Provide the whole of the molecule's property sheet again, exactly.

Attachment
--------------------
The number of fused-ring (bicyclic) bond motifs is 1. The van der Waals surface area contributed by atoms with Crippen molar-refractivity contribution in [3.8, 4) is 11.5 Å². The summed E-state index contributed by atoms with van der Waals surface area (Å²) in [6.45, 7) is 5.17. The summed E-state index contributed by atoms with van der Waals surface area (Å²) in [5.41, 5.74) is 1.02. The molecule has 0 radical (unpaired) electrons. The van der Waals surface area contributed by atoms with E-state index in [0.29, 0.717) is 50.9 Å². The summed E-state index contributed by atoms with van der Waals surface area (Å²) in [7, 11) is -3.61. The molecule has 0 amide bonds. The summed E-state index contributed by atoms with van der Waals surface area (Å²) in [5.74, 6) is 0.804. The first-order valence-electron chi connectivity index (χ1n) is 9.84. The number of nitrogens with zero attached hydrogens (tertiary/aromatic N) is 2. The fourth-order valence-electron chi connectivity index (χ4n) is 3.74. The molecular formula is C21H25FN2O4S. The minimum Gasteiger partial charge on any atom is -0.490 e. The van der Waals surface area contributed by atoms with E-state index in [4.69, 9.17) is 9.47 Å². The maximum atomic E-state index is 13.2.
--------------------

The number of fused-ring (bicyclic) bond motifs is 1. The van der Waals surface area contributed by atoms with Crippen molar-refractivity contribution in [3.8, 4) is 11.5 Å². The summed E-state index contributed by atoms with van der Waals surface area (Å²) in [6.45, 7) is 5.17. The summed E-state index contributed by atoms with van der Waals surface area (Å²) in [5.41, 5.74) is 1.02. The molecule has 0 radical (unpaired) electrons. The van der Waals surface area contributed by atoms with E-state index in [0.29, 0.717) is 50.9 Å². The summed E-state index contributed by atoms with van der Waals surface area (Å²) in [7, 11) is -3.61. The molecule has 0 amide bonds. The summed E-state index contributed by atoms with van der Waals surface area (Å²) in [5.74, 6) is 0.804. The first-order valence-electron chi connectivity index (χ1n) is 9.84. The number of nitrogens with zero attached hydrogens (tertiary/aromatic N) is 2. The fourth-order valence-electron chi connectivity index (χ4n) is 3.74. The molecular formula is C21H25FN2O4S. The minimum Gasteiger partial charge on any atom is -0.490 e. The van der Waals surface area contributed by atoms with E-state index in [4.69, 9.17) is 9.47 Å². The maximum atomic E-state index is 13.2.